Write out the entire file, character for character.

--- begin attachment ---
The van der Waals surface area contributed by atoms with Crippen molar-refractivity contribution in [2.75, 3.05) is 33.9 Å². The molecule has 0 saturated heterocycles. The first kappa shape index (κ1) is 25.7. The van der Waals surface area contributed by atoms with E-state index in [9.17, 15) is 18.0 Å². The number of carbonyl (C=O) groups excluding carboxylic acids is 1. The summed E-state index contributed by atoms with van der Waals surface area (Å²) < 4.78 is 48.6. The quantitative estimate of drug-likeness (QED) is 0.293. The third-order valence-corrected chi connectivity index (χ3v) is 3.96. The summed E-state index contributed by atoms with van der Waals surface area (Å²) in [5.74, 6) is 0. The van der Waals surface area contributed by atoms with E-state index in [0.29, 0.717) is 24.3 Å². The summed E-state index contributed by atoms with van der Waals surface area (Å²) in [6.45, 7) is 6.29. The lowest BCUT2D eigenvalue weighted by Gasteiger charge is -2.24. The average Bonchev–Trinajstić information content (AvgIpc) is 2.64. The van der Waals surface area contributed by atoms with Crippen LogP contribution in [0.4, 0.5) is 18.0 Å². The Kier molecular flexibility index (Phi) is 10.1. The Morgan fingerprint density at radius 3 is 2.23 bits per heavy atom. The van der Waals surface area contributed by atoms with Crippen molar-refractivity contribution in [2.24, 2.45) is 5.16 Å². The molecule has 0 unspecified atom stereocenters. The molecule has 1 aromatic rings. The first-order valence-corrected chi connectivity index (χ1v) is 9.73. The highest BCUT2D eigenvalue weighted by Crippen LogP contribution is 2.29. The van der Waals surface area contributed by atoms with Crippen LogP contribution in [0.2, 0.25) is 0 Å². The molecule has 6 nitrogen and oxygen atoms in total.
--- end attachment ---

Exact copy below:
The van der Waals surface area contributed by atoms with Crippen molar-refractivity contribution in [2.75, 3.05) is 33.9 Å². The molecule has 0 saturated heterocycles. The first kappa shape index (κ1) is 25.7. The van der Waals surface area contributed by atoms with E-state index in [9.17, 15) is 18.0 Å². The number of carbonyl (C=O) groups excluding carboxylic acids is 1. The summed E-state index contributed by atoms with van der Waals surface area (Å²) < 4.78 is 48.6. The quantitative estimate of drug-likeness (QED) is 0.293. The third-order valence-corrected chi connectivity index (χ3v) is 3.96. The summed E-state index contributed by atoms with van der Waals surface area (Å²) in [5.74, 6) is 0. The van der Waals surface area contributed by atoms with E-state index in [0.29, 0.717) is 24.3 Å². The summed E-state index contributed by atoms with van der Waals surface area (Å²) in [6.45, 7) is 6.29. The lowest BCUT2D eigenvalue weighted by Gasteiger charge is -2.24. The average Bonchev–Trinajstić information content (AvgIpc) is 2.64. The van der Waals surface area contributed by atoms with Crippen LogP contribution in [0.4, 0.5) is 18.0 Å². The Kier molecular flexibility index (Phi) is 10.1. The Morgan fingerprint density at radius 3 is 2.23 bits per heavy atom. The van der Waals surface area contributed by atoms with Crippen molar-refractivity contribution in [2.24, 2.45) is 5.16 Å². The molecule has 0 unspecified atom stereocenters. The molecule has 1 aromatic rings. The first-order valence-corrected chi connectivity index (χ1v) is 9.73. The highest BCUT2D eigenvalue weighted by Crippen LogP contribution is 2.29. The van der Waals surface area contributed by atoms with Crippen LogP contribution in [0.2, 0.25) is 0 Å². The molecule has 6 nitrogen and oxygen atoms in total.